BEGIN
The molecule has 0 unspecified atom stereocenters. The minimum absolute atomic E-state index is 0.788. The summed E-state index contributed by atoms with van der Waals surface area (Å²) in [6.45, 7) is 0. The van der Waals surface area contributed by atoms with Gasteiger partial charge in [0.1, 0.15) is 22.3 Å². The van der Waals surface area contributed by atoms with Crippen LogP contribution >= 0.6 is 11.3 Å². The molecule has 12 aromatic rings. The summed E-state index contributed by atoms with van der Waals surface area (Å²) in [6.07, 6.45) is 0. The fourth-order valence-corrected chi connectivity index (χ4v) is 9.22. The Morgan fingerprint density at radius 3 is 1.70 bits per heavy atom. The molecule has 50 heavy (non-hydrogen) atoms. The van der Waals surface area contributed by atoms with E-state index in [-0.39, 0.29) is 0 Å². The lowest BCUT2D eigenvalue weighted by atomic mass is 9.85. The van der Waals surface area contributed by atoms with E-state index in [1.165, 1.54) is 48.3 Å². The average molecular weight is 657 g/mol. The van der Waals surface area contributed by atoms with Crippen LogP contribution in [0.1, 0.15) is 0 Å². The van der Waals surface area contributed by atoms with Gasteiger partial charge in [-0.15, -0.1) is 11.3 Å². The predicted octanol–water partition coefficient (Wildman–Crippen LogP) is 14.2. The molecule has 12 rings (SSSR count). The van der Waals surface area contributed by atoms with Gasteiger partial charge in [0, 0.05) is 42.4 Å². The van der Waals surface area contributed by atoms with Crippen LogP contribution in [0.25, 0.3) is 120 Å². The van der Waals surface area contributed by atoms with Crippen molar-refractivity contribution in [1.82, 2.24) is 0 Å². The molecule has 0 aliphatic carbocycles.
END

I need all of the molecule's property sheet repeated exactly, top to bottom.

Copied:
The molecule has 0 unspecified atom stereocenters. The minimum absolute atomic E-state index is 0.788. The summed E-state index contributed by atoms with van der Waals surface area (Å²) in [6.45, 7) is 0. The van der Waals surface area contributed by atoms with Gasteiger partial charge in [0.1, 0.15) is 22.3 Å². The van der Waals surface area contributed by atoms with Crippen LogP contribution >= 0.6 is 11.3 Å². The molecule has 12 aromatic rings. The summed E-state index contributed by atoms with van der Waals surface area (Å²) in [6.07, 6.45) is 0. The fourth-order valence-corrected chi connectivity index (χ4v) is 9.22. The Morgan fingerprint density at radius 3 is 1.70 bits per heavy atom. The molecule has 50 heavy (non-hydrogen) atoms. The van der Waals surface area contributed by atoms with E-state index in [-0.39, 0.29) is 0 Å². The lowest BCUT2D eigenvalue weighted by atomic mass is 9.85. The van der Waals surface area contributed by atoms with E-state index in [1.165, 1.54) is 48.3 Å². The average molecular weight is 657 g/mol. The van der Waals surface area contributed by atoms with Crippen LogP contribution in [0.1, 0.15) is 0 Å². The van der Waals surface area contributed by atoms with Gasteiger partial charge in [-0.15, -0.1) is 11.3 Å². The predicted octanol–water partition coefficient (Wildman–Crippen LogP) is 14.2. The molecule has 12 rings (SSSR count). The van der Waals surface area contributed by atoms with Gasteiger partial charge in [0, 0.05) is 42.4 Å². The van der Waals surface area contributed by atoms with Crippen LogP contribution in [0.25, 0.3) is 120 Å². The van der Waals surface area contributed by atoms with Crippen molar-refractivity contribution in [1.82, 2.24) is 0 Å². The molecule has 0 aliphatic carbocycles.